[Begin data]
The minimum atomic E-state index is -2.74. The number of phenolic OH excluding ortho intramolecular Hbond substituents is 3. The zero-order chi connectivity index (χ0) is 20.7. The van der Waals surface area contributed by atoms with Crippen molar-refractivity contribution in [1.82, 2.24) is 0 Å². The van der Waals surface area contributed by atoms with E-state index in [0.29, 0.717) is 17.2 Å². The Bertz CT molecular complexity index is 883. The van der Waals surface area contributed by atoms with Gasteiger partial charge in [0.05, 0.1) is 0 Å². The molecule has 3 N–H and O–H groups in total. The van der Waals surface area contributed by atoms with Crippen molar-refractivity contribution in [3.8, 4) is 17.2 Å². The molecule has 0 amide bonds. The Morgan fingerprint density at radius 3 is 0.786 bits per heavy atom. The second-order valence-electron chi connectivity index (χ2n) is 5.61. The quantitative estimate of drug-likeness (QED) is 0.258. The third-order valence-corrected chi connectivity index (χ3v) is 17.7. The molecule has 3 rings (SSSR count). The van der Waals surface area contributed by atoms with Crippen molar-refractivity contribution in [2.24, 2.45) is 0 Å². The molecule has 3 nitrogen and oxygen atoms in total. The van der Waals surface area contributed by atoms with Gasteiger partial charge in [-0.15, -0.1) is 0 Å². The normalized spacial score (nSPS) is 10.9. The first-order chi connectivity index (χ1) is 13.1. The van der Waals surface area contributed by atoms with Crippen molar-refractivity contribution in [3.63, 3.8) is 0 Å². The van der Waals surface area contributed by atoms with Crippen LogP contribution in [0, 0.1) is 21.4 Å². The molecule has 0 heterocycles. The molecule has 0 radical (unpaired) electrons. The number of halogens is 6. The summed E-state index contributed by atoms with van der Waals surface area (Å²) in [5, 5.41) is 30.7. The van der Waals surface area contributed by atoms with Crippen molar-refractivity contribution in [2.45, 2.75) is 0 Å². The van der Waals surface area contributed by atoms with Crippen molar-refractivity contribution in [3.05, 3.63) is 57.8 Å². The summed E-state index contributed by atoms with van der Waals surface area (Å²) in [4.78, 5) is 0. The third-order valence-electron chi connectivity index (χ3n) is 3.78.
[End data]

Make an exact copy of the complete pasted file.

The minimum atomic E-state index is -2.74. The number of phenolic OH excluding ortho intramolecular Hbond substituents is 3. The zero-order chi connectivity index (χ0) is 20.7. The van der Waals surface area contributed by atoms with Crippen molar-refractivity contribution in [1.82, 2.24) is 0 Å². The van der Waals surface area contributed by atoms with E-state index in [0.29, 0.717) is 17.2 Å². The Bertz CT molecular complexity index is 883. The van der Waals surface area contributed by atoms with Gasteiger partial charge in [0.05, 0.1) is 0 Å². The molecule has 3 N–H and O–H groups in total. The van der Waals surface area contributed by atoms with Crippen molar-refractivity contribution in [3.8, 4) is 17.2 Å². The molecule has 0 amide bonds. The Morgan fingerprint density at radius 3 is 0.786 bits per heavy atom. The second-order valence-electron chi connectivity index (χ2n) is 5.61. The quantitative estimate of drug-likeness (QED) is 0.258. The third-order valence-corrected chi connectivity index (χ3v) is 17.7. The molecule has 3 rings (SSSR count). The van der Waals surface area contributed by atoms with Crippen molar-refractivity contribution in [2.24, 2.45) is 0 Å². The molecule has 3 nitrogen and oxygen atoms in total. The van der Waals surface area contributed by atoms with Gasteiger partial charge in [-0.15, -0.1) is 0 Å². The normalized spacial score (nSPS) is 10.9. The first-order chi connectivity index (χ1) is 13.1. The van der Waals surface area contributed by atoms with Crippen molar-refractivity contribution in [3.63, 3.8) is 0 Å². The van der Waals surface area contributed by atoms with Crippen LogP contribution in [0, 0.1) is 21.4 Å². The molecule has 0 heterocycles. The molecule has 0 radical (unpaired) electrons. The number of halogens is 6. The summed E-state index contributed by atoms with van der Waals surface area (Å²) in [5, 5.41) is 30.7. The van der Waals surface area contributed by atoms with Crippen molar-refractivity contribution in [2.45, 2.75) is 0 Å². The van der Waals surface area contributed by atoms with Crippen molar-refractivity contribution in [3.05, 3.63) is 57.8 Å². The summed E-state index contributed by atoms with van der Waals surface area (Å²) in [4.78, 5) is 0. The third-order valence-electron chi connectivity index (χ3n) is 3.78.